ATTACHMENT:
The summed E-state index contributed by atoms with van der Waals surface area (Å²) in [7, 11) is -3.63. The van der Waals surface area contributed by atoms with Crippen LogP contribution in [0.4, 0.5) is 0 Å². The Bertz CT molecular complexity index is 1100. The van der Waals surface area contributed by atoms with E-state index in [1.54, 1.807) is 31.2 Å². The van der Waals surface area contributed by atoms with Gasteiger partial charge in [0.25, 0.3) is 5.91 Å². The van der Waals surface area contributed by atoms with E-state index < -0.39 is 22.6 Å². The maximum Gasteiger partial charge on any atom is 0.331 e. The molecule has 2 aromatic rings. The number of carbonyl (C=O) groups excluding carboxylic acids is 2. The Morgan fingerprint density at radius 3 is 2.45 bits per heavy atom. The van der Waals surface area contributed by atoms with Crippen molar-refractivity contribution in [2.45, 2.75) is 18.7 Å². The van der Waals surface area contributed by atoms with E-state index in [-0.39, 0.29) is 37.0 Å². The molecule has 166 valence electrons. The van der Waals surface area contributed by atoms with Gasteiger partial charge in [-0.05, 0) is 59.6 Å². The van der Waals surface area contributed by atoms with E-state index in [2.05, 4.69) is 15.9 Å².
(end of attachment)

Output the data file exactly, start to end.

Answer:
The summed E-state index contributed by atoms with van der Waals surface area (Å²) in [7, 11) is -3.63. The van der Waals surface area contributed by atoms with Crippen LogP contribution in [0.4, 0.5) is 0 Å². The Bertz CT molecular complexity index is 1100. The van der Waals surface area contributed by atoms with E-state index in [1.54, 1.807) is 31.2 Å². The van der Waals surface area contributed by atoms with Gasteiger partial charge in [0.25, 0.3) is 5.91 Å². The van der Waals surface area contributed by atoms with E-state index < -0.39 is 22.6 Å². The maximum Gasteiger partial charge on any atom is 0.331 e. The molecule has 2 aromatic rings. The number of carbonyl (C=O) groups excluding carboxylic acids is 2. The Morgan fingerprint density at radius 3 is 2.45 bits per heavy atom. The van der Waals surface area contributed by atoms with Crippen molar-refractivity contribution in [2.45, 2.75) is 18.7 Å². The van der Waals surface area contributed by atoms with E-state index in [-0.39, 0.29) is 37.0 Å². The molecule has 166 valence electrons. The van der Waals surface area contributed by atoms with Gasteiger partial charge in [-0.05, 0) is 59.6 Å². The van der Waals surface area contributed by atoms with E-state index in [2.05, 4.69) is 15.9 Å².